Propulsion Systems With Controls - AOE


Feb 22, 2014 (7 years and 5 months ago)


Propulsion Systems

With Controls

Modern Turbofan Engines

Utilize air bypassing the core to increase
engine efficiency

Trade off of kinetic energy for greater
mass flow as bypass ratio increases

Two general classifications: Low Bypass
and High Bypass

Low Bypass Turbofans

Bypass ratios less than 2 (twice as much air
around the core as through the core)

Enables much higher speeds (up to M~3), more
compact dimensions, and practical usage of
afterburners at an expense of fuel efficiency and
noise, making these engines suitable for fighters

Typical thrust class for this engine type is 10500
22000lb, with the F119 putting out 35000lb with

Typical T/W ratios of almost 8:1

SFC:~.75 lb/lbf*h

High Bypass Ratio Engines

Bypass Ratios 10+:1 (if any larger it is usually more
efficient to mount a prop) utilizing large diameter fans

Have much larger thrust classes than low bypass
engines:30,000lb to as much as 130,000lb

The 75
100,000lb thrust class has become a popular
choice for airliners as only two engines are required

Takes advantage of the Law of Conservation of
Momentum to obtain large thrust values at the expense of
top speed (larger air mass at a slower velocity)

Average T/W from 5

SFC:~.37 lb/lbf*h

Engine Controls

Compensators: Electronically limit an
engines thrust to match an engine to
another in pairs, so that mounting 2
engines on different sides of an aircraft
with not create yaw (usually utilize a
closed feed back system)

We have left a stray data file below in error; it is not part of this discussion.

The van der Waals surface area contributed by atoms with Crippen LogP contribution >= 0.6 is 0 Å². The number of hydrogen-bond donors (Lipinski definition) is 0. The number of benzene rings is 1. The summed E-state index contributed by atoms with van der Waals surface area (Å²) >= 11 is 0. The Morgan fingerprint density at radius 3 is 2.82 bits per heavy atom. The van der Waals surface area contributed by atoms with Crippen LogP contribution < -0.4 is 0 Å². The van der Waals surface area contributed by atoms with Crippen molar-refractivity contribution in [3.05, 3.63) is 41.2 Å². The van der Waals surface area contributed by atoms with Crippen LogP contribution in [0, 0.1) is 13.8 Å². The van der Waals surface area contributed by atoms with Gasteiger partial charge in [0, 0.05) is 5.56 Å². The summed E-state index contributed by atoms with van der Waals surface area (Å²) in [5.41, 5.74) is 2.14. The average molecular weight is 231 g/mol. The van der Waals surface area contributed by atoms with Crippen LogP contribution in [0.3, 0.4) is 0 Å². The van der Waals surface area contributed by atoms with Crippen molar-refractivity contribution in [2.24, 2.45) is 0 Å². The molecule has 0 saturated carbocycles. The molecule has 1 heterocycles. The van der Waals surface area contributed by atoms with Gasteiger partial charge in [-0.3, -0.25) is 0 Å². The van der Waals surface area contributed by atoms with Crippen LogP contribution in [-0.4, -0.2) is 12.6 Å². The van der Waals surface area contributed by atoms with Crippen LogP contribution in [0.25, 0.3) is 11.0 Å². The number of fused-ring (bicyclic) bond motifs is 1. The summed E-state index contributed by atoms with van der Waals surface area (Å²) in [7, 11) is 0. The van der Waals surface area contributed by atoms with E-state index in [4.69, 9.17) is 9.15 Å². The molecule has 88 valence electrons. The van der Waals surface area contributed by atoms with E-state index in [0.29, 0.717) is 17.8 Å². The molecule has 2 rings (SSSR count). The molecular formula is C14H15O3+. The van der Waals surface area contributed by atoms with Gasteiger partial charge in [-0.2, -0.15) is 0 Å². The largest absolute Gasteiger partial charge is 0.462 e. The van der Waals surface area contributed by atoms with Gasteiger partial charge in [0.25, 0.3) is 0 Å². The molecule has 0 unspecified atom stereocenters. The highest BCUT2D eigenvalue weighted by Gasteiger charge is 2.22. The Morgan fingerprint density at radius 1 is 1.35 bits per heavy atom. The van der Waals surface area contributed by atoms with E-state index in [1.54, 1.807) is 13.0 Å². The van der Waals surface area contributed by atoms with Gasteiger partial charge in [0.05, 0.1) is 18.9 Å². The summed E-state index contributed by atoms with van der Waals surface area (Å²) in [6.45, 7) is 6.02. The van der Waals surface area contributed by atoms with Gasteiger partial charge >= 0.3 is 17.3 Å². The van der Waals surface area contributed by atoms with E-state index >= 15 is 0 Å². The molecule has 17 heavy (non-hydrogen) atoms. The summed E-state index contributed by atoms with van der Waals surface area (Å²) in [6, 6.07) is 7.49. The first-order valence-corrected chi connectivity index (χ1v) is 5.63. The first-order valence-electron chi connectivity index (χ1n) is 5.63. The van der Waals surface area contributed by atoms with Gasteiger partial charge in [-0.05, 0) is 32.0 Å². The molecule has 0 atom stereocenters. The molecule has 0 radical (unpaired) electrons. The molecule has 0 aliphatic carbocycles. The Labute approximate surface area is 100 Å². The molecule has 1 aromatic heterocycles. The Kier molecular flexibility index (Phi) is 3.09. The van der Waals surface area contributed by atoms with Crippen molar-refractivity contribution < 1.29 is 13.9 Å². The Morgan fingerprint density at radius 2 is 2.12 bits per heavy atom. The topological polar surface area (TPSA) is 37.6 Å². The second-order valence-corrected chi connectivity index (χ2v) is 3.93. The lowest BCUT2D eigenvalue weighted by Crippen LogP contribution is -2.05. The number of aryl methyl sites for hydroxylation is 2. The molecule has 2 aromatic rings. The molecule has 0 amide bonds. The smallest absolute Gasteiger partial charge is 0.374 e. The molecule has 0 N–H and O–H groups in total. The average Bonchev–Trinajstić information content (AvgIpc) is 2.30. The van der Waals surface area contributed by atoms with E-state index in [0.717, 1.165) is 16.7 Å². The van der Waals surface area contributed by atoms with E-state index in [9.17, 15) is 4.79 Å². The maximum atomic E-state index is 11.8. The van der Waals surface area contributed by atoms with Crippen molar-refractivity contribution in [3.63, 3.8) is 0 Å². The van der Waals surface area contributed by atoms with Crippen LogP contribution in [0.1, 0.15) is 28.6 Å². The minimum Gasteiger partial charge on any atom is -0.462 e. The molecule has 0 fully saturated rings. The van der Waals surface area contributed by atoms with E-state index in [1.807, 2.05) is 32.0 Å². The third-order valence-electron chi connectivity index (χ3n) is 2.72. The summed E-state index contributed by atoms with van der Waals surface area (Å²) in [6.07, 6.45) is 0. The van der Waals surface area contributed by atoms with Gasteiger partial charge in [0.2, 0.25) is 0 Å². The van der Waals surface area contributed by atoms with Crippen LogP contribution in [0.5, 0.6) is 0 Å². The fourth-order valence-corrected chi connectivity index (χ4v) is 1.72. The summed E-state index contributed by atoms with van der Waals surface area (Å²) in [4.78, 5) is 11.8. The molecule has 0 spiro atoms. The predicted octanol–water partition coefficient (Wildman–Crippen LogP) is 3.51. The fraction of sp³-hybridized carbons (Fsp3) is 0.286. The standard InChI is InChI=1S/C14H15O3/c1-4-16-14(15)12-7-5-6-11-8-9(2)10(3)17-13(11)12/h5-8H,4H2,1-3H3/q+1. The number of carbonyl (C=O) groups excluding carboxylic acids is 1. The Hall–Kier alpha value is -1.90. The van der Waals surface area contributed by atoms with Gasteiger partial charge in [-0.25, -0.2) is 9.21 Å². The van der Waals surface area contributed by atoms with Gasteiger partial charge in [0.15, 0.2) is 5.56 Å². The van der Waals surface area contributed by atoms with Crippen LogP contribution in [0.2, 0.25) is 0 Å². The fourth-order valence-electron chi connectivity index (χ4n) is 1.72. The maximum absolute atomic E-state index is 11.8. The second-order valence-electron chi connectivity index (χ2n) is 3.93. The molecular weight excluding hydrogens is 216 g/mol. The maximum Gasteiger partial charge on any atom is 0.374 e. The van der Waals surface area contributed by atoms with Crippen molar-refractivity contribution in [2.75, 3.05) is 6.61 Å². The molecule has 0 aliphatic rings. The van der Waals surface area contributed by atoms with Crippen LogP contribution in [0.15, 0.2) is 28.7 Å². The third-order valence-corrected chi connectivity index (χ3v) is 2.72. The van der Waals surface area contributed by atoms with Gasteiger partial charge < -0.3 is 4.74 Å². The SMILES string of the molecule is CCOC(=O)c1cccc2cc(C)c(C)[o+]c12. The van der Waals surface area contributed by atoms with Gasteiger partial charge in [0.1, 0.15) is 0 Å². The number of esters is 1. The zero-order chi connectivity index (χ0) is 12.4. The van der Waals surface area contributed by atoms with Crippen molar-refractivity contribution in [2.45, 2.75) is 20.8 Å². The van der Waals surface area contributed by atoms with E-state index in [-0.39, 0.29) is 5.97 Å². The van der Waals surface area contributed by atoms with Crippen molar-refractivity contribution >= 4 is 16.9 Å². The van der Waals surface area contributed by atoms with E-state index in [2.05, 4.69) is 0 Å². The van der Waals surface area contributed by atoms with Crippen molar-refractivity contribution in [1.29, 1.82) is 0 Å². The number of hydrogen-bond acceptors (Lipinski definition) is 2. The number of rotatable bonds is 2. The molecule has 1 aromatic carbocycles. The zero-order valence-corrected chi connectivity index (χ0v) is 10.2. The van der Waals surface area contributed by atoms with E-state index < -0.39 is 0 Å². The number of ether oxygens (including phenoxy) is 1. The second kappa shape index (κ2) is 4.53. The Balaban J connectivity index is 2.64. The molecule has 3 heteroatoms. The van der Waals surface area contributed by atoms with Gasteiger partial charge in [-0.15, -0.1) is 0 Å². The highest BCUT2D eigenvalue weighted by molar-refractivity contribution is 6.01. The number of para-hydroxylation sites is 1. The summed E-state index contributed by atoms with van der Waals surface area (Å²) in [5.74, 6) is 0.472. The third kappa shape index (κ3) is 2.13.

Engines must be individually tested to
calibrate compensators and for information
for FADEC usage

Engine Controls Continued

FADEC: Full Authority Digital Engine Control (or
DEEC Digital Electronic Engine Control)

Controls Fuel Flow rates for precise control of
thrust, controls variable stator vanes, monitors
engines heath, and starting

Usually small enough to fit on engine (for larger
engines) otherwise requires mounting in aircraft


Turbofan engines require airspeeds below
M=1 to operate properly

Supersonic inlet designs must incorporate
diffusers (normal or oblique shock) to slow
supersonic air to subsonic speeds

Engine ducting must feature smooth
transitions from inlet shape to the engines
inlet shape to prevent turbulent air from
entering the engine


The nozzle is used to
accelerate the hot gas
from the combustion
chamber into the
atmosphere to produce

Some nozzles can adjust
exit area to achieve the
best thrust efficiency

Vectored thrust for


Require high specific thrust operate efficiently

Lower specific thrust engines ie high bypass
engines will not provide

Trade off of engine efficiency for large short term
gains in thrust

SFC:~2 lb/lbf*h

Necessary Propulsion Hardware


Starter: takes bleed air from another source and
transmits power through the engines gearbox

APU: Auxiliary Power Unit provides electrical
power from aircraft subsystems and provides
bleed air for engine starting

Can also be started using a ground cart or
explosive cartridge starting methods (B

Fuel tanks, lines, and possibly auxiliary fuel
pumps to pump from tank to tank